I decided to use a crock-pot method for ease my first time. How difficult could it be? There are two ingredients and about five steps including “turn on your crock-pot” and “wait”. There isn’t even any temperature checking. I used this recipe and several people commented on how easy it was.

We get our milk raw in a co-op from It’s the kind that’s never been touched by a machine except the milking machine, which I’ve witnessed firsthand. No pasteurization, no homogenization, no hormones, steroids etc. It is simply beautiful grass fed cows producing lovely milk with the cream that rises to the top for my coffee.

If you look closely you can see the separation.

So armed with my crock-pot, raw milk, and yogurt starter (also from Nors Raw milk,) I set to work.

v Turn on crock-pot and pour milk. ü

v Heat on low for 2 and a half hours. ü

v Turn off crock-pot and let milk cool for 3 hours. Oops.

(My husband says he’s going to buy me an apron one day embroidered with the word: “Oops” across the front. It’s a common word heard when I’m in the kitchen.) I accidentally skipped this step. I realized I skipped it but not until after I also put my spoon that had already been dipped in my starter into my heated milk thinking that I was about to mix them soon anyway. So I backtracked and simply turned off the crock-pot and hoped for the best.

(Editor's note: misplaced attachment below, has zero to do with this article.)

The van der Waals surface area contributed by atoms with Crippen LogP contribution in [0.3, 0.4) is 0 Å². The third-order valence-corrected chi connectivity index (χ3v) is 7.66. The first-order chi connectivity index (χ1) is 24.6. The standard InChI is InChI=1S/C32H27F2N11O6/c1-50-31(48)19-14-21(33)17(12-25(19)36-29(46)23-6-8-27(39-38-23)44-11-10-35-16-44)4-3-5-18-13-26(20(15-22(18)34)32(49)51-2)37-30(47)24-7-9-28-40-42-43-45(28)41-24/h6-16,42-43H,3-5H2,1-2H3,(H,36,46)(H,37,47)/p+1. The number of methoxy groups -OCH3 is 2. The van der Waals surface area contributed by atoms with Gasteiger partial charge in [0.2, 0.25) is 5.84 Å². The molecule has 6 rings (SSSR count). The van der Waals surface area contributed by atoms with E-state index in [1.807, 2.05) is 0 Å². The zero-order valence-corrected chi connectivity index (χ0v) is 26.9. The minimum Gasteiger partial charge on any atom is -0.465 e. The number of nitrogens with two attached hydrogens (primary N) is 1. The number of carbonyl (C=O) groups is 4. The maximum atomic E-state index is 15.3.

v After 3 hours remove some milk and mix in starter. ü

v Mix in heated milk. ü

v Wrap in towel. ü

v Let is culture overnight, 8-12. ü

I woke the next morning hoping to find a pot of smooth, creamy, tasty yogurt. Instead I woke to a soppy, runny, smelly mess.

I have a couple of theories. The yogurt I used had once been frozen. Perhaps the bacteria died in the freeze? Also, the yogurt that I used was already kind of thin and runny. Perhaps it was not fully yogurt? (My milk farmer made it from his milk.) Fortunately, it was only a $5.50 mess-up. I am sad that I lost a half-gallon of milk, though.

I’ll let you know if the next time ends in a success or another massive failure.